Significance of listed building harmed by staircase addition

The conversion of a grade II former school to 14 flats in a built-up area of Hull was refused for less than substantial harm to the significance of the listed building and harm to the appearance and character of the conservation area through a steel staircase addition.

The overriding issue in this case was the impact of a steel staircase addition on the significance of a grade II listed building which was of red brick construction in the gothic revival style c.1881. The staircase was originally argued to be necessary to allow for the conversion of the former school to 14 flats without significant internal alterations. However, the inspector noted that more recent consents had been granted at the site for a scheme that involved acceptable internal alterations which negated the need for the external staircase.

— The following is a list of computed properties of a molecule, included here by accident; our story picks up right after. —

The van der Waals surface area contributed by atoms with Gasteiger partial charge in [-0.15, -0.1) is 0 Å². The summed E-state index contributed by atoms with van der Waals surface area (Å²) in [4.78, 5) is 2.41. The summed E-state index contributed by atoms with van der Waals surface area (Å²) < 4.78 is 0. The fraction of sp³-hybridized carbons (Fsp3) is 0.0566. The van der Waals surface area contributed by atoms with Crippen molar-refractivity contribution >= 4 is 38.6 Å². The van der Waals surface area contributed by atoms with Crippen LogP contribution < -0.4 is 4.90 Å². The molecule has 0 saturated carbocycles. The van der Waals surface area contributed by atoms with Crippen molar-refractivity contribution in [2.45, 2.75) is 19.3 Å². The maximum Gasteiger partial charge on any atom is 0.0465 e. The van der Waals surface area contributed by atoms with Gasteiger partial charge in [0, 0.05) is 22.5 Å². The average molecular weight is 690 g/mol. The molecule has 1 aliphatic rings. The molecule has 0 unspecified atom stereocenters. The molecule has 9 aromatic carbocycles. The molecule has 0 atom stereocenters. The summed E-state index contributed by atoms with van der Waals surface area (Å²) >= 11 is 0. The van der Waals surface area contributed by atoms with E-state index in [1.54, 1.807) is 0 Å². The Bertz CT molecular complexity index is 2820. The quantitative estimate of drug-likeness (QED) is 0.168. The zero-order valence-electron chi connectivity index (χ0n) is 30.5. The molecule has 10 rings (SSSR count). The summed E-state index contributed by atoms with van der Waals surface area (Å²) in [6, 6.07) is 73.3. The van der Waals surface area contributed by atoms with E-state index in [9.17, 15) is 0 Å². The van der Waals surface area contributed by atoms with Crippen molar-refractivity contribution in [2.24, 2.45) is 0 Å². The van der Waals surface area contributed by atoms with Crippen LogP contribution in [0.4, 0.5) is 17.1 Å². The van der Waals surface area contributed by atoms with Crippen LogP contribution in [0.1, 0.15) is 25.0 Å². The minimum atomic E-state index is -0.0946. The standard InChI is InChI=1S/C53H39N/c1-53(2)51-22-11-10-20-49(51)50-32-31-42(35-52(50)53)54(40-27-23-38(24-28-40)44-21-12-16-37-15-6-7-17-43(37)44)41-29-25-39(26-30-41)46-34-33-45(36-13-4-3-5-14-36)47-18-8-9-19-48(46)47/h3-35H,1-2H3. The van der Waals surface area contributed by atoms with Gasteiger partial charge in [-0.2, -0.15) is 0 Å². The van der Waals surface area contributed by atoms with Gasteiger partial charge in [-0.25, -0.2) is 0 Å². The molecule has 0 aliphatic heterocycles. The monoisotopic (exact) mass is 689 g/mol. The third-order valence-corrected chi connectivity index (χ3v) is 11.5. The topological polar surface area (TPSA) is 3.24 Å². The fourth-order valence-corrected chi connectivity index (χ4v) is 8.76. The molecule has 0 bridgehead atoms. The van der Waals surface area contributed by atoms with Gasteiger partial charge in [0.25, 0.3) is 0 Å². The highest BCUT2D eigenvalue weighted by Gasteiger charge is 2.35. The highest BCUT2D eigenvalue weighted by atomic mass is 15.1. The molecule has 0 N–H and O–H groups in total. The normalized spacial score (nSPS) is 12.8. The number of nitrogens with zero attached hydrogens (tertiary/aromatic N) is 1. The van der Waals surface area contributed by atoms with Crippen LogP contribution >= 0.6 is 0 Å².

Whilst the inspector considered the staircase was of simple and open form it could be seen from within the conservation area and other publicly accessible vantage points and concluded that it would result in harm to the significance of the finely detailed listed building albeit of less than substantial nature. In weighing up the public benefits of the scheme against this harm, the inspector referred to the recent consents granted without the staircase for the same number of flats and to the lack of evidence regarding their viability or otherwise. In concluding, the inspector held the harm to the listed building from the staircase addition was not outweighed by the public benefits which could be realised through the new consents.

Inspector: Jonathon Hockley; Written Representations

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